A Year Ago

Consumer brands and retailers are under continued pressure from many different sides concurrently.

Consumer brands are experiencing increased competition from Asian manufacturers and, at the same time, they are often suffering because of information asymmetry with ever-larger distribution and retail partners. Large organisations, like Amazon and, online German fashion retailer,  Zalando, collect and control the data regarding customer behaviour, pricing and product preferences.

The high street is also battling the online retailers, which often have an advantage in terms of operating costs, range of products and potentially most important of all - “data”. Meanwhile, online retailers are in a “race to the bottom”, with price comparison services making it difficult to price products above the lowest price, while service levels and reputation goes largely unnoticed by the consumers. Furthermore, online retailers are also struggling with distribution costs, especially due to the high rates of returns which, for fashion retailers, can be as high as 40%. Online business is growing fast and in the USA it now accounts for over 30% of sales for retailers like Nordstrom and Macy’s.
In response to these challenges, consumer brands are increasingly looking to expand their geographical market reach, to raise their brand’s profile and to collect more data from consumers directly.
Blockchain technology can help consumer brands to accomplish some of these goals. For instance, by incentivizing consumers to scan tags on products, consumer brands can accomplish several things at once:
Provide more information about the product such as provenance data and exclusive content, with the intent to increase the brand value
Collect data directly from the end user e.g. through surveys and quizzes
 Reward brand loyalty e.g. through loyalty programs or cashback.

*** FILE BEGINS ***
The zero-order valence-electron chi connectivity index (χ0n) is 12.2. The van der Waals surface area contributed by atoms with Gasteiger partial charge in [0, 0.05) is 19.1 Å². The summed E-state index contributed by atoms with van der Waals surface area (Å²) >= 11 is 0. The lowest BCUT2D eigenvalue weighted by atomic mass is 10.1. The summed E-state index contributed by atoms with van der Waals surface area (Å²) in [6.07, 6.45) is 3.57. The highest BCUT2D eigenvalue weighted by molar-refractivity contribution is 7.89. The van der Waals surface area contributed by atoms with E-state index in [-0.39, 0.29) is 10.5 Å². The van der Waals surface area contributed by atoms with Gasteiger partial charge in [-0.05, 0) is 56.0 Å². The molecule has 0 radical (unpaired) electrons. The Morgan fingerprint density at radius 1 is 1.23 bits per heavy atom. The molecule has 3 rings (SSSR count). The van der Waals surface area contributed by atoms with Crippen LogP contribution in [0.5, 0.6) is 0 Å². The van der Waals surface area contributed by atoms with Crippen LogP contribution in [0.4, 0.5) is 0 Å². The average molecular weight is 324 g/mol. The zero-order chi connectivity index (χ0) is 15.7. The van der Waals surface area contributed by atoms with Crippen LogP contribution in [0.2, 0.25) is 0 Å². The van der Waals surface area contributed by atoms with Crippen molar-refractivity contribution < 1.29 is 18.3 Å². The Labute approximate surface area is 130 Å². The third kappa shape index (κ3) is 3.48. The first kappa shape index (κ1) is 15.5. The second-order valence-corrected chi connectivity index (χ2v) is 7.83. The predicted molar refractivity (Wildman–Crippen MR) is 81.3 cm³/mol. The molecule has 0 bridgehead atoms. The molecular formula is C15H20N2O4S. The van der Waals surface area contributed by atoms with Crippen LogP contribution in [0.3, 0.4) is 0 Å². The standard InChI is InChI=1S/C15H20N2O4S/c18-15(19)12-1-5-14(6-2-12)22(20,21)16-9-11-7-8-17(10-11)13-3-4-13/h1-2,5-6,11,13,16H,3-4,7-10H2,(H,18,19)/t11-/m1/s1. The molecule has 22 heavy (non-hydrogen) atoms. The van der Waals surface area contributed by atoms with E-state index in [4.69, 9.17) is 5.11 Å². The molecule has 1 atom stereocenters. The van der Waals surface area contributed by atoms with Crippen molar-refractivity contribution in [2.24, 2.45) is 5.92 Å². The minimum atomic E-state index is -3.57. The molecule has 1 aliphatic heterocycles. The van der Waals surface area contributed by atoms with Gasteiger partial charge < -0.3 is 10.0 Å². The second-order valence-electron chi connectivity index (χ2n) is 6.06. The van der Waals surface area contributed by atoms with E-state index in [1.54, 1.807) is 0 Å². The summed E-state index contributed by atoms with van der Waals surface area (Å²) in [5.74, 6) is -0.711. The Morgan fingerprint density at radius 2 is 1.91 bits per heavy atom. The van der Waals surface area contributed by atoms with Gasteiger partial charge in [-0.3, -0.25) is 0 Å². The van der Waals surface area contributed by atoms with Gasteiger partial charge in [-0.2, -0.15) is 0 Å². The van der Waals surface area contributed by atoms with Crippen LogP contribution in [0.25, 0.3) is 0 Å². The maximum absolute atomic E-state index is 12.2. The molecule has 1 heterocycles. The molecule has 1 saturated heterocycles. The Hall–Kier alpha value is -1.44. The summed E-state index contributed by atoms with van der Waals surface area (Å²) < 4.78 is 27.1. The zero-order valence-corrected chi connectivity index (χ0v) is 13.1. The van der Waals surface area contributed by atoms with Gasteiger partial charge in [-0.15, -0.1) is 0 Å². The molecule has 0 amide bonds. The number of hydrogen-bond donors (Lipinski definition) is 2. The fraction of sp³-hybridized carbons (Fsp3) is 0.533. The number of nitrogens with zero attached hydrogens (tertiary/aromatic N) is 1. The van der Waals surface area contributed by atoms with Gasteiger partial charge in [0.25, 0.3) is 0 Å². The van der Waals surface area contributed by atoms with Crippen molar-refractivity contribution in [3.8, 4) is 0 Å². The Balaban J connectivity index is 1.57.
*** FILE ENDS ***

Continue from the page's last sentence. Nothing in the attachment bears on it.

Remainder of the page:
Incentivize consumers to refer the brand and products to their friends
Create cross-selling opportunities e.g. selling insurance or service agreements
Blockchain technology can ensure that reliable data is provided, e.g. regarding provenance, and makes these reward-based marketing solutions cost-efficient, even when “rolling them out” on a global basis. No more need to deal with multiple local currencies and no need to run a complex system to manage the loyalty program balances and transactions. All data is securely stored on a Blockchain, and interoperability between the various systems is possible. For example, Loylogic, which was established in 2005, has a global network of more than 500 retailers and 2,000 online stores offering millions of products and services linked to various loyalty reward schemes.
Retailers can benefit from Blockchain technology in much the same way. They can use similar reward-based marketing techniques to improve customer engagement and data collection. High street retailers can incentivize consumers to visit their stores, not by giving discounts, but by providing more value in terms of rewards, more exclusive products and those controlling access to a more exclusive experience. 
For instance, a football shirt sold in a store using Near Field Communication (NFC) can offer exclusive video content from the player, or an exclusive item for an “Esports game”, whereas the same shirt bought online does not come with these value-added features. So, if you want to be Ronaldo in FIFA 20 on your PlayStation, then you have to go to the...

The size of loyalty schemes globally has been valued at $1.94 billion in 2016 and is projected to reach $7.305 billion by the end of 2022.

This represents a growth of 24.73% per annum, as companies desperately seek to attract and retain customers’ attention and their repeat business. Increasing online sales and the impact of technology, as millennials use mobile devices to shop, is helping to stimulate more companies to put additional resources into loyalty programs. But why bother?

Source: Shopify

As the above chart illustrates, if you can retain customers it can lead to a significant increase in revenue. This explains why loyalty schemes are seen as being an important part of the marketing mix for many organizations.

The concept of loyalty programs is thought to go back to the 18th century, with “premium marketing” in America. This was when retailers gave their customers copper coins with their shopping, which could then be used at a later date to make further purchases. However, it was not until 1958, when Green Shield stamps first started to appear in the UK, when those modern loyalty schemes took hold. We have now seen an explosion in the number of loyalty schemes which, in turn, has led to customers being disillusioned and feeling “why bother?”, as it results in them being signed up to a “cornucopia of programs”. However, how often can their loyalty points be redeemed for anything meaningful?